"We're 10 deep and 10 strong," Lady Vol point guard Ariel Massengale said. "It doesn't matter which lineup the coaches put on the floor. The energy level, compassion and heart should never waver at all.
"Whoever they put out there to play – you have to go out there and produce."
Massengale was answering a question about the change in the lineup to start the second half. After some thunderous halftime speeches, Holly Warlick reached into her toolbox and used the most effective attention getter a coach has – the bench.
Massengale said the change was defense-driven – and a recognition that the fans deserve to see better effort.
"Defense. They put in what they thought was our best defensive lineup," Massengale said. "They knew that starting in the second half we had to get after it and score points on that end of the floor."
Warlick's halftime speech specifically addressed the fans, some 10,313 that came out on a brutally cold Sunday afternoon in Knoxville.
"I think what everybody got out of it was – she said we let our fans down," Massengale said. "We have 10-11,000 people here watching us play and in those first 20 minutes we let them down and we needed to get out there on the court, so we knew that in the second half we had to pick it up and give the fans what they came to see."
True freshmen Jordan and Russell accounted for the first four points of the second half with a layup by Russell and two free throws from Reynolds after a Carter steal. Graves got an offensive board, was fouled and hit a pair from the stripe.
The Lady Vols set up full court pressure, and Carter jumped to tip a pass, Massengale snared the ball and fired to Graves, who scored at the rim.
A slim 34-27 halftime lead expanded to 42-27 in just 45 seconds.
"It was great," Massengale said. "Coach Warlick, she was just in the locker room and 45 seconds to start the second half, we scored (eight) points and all (eight) points came off of our defense.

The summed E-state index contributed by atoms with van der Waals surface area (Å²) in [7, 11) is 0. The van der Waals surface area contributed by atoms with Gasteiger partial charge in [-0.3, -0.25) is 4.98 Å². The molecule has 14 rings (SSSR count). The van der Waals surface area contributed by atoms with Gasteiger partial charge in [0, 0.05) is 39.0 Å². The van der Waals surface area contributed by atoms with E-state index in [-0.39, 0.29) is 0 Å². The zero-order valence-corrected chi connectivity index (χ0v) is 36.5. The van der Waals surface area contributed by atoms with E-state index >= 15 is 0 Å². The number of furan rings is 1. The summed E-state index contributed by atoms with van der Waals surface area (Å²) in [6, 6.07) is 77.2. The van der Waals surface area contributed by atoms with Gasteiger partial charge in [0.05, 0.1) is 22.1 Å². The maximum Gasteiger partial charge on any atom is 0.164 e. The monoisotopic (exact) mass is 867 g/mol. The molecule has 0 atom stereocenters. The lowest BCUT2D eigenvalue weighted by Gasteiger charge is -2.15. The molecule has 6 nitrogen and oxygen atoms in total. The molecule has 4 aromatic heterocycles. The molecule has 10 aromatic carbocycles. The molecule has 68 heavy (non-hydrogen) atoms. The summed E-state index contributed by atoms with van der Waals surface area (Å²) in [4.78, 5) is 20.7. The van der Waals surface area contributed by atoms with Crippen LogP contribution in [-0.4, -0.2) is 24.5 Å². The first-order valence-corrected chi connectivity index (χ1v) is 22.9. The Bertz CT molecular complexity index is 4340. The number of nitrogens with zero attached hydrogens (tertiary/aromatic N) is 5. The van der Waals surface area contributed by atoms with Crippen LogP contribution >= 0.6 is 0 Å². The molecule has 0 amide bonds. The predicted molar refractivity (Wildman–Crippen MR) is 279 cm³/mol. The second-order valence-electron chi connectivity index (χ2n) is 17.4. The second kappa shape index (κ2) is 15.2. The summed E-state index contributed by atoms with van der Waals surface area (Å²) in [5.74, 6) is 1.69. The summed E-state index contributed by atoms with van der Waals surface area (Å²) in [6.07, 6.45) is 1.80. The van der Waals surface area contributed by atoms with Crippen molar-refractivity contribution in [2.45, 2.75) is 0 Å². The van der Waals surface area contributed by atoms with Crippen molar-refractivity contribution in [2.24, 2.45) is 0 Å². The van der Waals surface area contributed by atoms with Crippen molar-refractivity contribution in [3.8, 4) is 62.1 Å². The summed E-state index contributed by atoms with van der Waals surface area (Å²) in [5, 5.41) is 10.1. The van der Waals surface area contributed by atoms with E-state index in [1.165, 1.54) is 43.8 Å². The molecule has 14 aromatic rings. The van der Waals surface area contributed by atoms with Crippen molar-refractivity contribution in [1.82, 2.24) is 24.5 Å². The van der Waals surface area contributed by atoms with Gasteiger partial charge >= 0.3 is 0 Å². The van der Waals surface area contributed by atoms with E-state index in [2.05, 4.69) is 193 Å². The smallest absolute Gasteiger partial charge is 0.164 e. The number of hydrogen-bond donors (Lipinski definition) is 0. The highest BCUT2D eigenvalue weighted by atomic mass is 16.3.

"She said if we can do that for 40 minutes, how good of a team can you be? We have to take pride in that, in understanding defense is what wins ballgames and championships. That's what this whole program is based off of. We have to get back to doing that for 40 minutes."
It wasn't so great on Oakland's end, which, counting the 6-0 close to the first half for Tennessee, endured a 21-0 run, as the Lady Vols pushed the lead to 49-27 less than five minutes into the game before Kim Bee got the Golden Grizzlies back on the scoreboard with a jumper.
It wasn't a lost weekend, though, for Oakland. The team visited the Women's Basketball Hall of Fame and toured Pat Summitt Plaza. When a video was shown on the overhead scoreboard of the statue dedication, the crowd rose to give Summitt a standing ovation, which she acknowledged from her courtside seat, a gesture that make the fans roar even louder.
Oakland, which is located in Rochester, Mich., filled an open spot on the Lady Vols home schedule. Coach Jeff Tungate is a close friend of Dean Lockwood, an assistant coach for Tennessee who coached extensively in the state of Michigan before joining the Lady Vols.
The Oakland schedule was set when Tungate took the job last July, but he made room for a trip to Knoxville.
"What an incredible experience for our young ladies to be at the University of Tennessee when Pat was so deservingly honored for all her contributions to the game and to the university," Tungate said.
"That's something these players are going to remember for a lifetime. How the game came about, I don't know but I'm glad it did because it's something they're going to remember the rest of their lives."
Elena Popkey, a 5-6 sophomore guard from Warren, Mich., nodded as her coach spoke. She tallied nine points, four boards and six assists.
Victoria Lipscomb, a 5-7 redshirt senior from East Lansing, Mich., led Oakland with 13 points and four steals. She was also 3-4 from long range.
With 2:29 until halftime, the Golden Grizzlies were within a point of the Lady Vols, 28-27, after a trey by Olivia Nash.
"We were just playing basketball," Lipscomb said. "We were having fun. That's one thing we were talking about. This was just having fun.
"We just came down, ran our offense and made plays. We just wanted to keep up with them."
That game plan worked until the Lady Vols decided to crank the defense to start the second half.
"Obviously, it was a tale of two halves," Tungate said. "First half I thought we played extremely well and did some good things. I thought our zone defense was very good.
"We knew at halftime we would see a different team coming out in Tennessee. They had like two offensive rebounds in the first half and went to the line one time."
Oakland led on the boards at the break, 24-20, a statistic that had to be galling for Lockwood.